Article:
When I was in high school, I managed to get my book (Spell Bound, Kristen McDonald) published through a legitimate publishing house — Black Rose Writing. Though now that I look back on it, I realize that being on my own to navigate this publishing process was a nightmare. They’re one of the few companies that accept unsolicited query letters (for anyone who doesn’t know, unsolicited means you can send your work without being represented by an agent or someone on the “inside”). Me being the little naive teenager I was, I considered this to be a plus.
But at the end of the day, I had to pay out of pocket for 100 copies, I had to edit the manuscript myself (with a 9th grader’s experience in the English language), and I received little-to-no marketing besides the book being released online through major outlets.
A person who publishes a book willfully appears before the populace with his pants down. If it is a good book nothing can hurt him. If it is a bad book nothing can help him.-Edna St. Vincent Millay
After hearing all of this, you may think that I wouldn’t want to go through a nightmare like that again. Maybe I should just publish through Amazon and skip the trouble. But instead, this experience has made me feel like the only route that will work for me is to get represented. Maybe part of me is just such a purist: I feel that getting published the traditional way feels like the only option for me. But I know it’s more than that.
Also, I can’t edit myself — even as an adult. And I’m not about to shovel out a large sum to have someone else do it for self-publishing either.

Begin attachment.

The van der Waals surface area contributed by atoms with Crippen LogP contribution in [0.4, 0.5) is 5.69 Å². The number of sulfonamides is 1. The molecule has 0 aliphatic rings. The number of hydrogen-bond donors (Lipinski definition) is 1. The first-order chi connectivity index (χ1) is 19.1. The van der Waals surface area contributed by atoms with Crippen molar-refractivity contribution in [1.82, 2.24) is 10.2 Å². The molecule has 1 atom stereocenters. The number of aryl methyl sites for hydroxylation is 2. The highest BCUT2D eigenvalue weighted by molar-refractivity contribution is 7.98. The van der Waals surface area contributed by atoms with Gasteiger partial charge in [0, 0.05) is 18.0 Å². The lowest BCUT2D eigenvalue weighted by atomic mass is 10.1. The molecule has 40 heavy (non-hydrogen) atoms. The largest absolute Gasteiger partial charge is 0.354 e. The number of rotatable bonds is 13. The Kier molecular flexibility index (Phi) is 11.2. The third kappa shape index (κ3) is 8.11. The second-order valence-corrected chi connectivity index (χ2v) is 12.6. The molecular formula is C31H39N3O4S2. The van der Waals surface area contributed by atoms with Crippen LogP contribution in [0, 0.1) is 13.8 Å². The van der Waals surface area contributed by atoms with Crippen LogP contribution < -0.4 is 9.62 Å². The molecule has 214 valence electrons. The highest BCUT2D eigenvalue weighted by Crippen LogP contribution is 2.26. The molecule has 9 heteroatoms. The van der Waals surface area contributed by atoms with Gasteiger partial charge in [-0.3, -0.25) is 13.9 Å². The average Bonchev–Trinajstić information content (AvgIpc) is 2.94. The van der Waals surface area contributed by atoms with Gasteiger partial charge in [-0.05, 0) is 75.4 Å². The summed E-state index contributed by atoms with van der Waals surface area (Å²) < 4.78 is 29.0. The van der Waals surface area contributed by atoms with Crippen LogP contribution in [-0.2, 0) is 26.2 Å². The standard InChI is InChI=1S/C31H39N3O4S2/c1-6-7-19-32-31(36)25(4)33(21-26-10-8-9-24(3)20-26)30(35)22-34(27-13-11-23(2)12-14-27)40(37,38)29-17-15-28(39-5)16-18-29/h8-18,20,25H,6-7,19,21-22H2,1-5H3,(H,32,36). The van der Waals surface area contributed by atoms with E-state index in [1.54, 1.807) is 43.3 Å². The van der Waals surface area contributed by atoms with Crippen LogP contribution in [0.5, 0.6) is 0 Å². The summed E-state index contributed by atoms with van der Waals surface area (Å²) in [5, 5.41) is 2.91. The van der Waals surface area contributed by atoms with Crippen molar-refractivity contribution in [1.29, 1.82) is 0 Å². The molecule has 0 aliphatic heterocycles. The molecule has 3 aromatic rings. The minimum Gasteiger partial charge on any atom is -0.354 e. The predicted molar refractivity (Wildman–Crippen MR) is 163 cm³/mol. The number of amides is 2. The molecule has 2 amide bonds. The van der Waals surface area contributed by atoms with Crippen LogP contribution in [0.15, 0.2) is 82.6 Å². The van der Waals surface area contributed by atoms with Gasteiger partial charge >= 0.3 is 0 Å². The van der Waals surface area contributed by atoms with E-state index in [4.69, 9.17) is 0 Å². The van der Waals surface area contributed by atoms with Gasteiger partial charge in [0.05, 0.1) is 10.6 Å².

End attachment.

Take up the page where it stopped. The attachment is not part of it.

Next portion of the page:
Why am I still trying to go the “traditional” route for publishing? Why do I believe that finding an agent is the route for me? There are several reasons.
While I am continuously sending query letters, I have looked at self-publishing expenses before. I’ve even requested packages and received numerous phone calls from people who try to get me to join their programs. The bottom line is always the same: I don’t have money to self-publish through these companies. So many of these places offer only slightly different packages for you. Some offer a set amount of money to receive a set amount of books. Others help with marketing but you have to pay for everything along the way.
I still encourage anyone who feels at all compelled to write to do so. I just try to warn people who hope to get published that publication is not all it is cracked up to be. But writing is.-Anne Lamott
But who really has money for this? It’s an investment for sure, but books won’t make you that much money unless you’re selling a ton of copies. But it’s not about the money for me when it comes to books.
Really, as a broke kid with college debt living in LA, my only chance to get published right now is through some kind of book deal with a publishing house. While self-publishing companies claim to push as low as 500-1000 dollars to get published through their system, that price is just not practical in my current situation. I loved this line from firstwriter.com, “Remember, it’s better to have 15% of something than 50% of nothing.” When you publish traditionally, you have such a better chance of your book getting read and purchased.
While I’m sure there are plenty of horror stories about agent-writer relationships, at the end of the day, I need someone to advocate for me. I need to know that I have someone on my team who is trying to market my book as much as I am. Why? Because until I can reasonably support myself with my writing, I’m going to have to work another job. Which leaves very little time to actually market my own books. Not that I wouldn’t push it HARD on every platform that I can. But this means that I’m going to need to get a good marketing deal with a publishing house.
As someone trying to be picked up by the largest publishing house possible, an agent is a necessity. They’re going to be the ones who are able to push my work through what so many people call the “slush pile” and seen by publishing houses.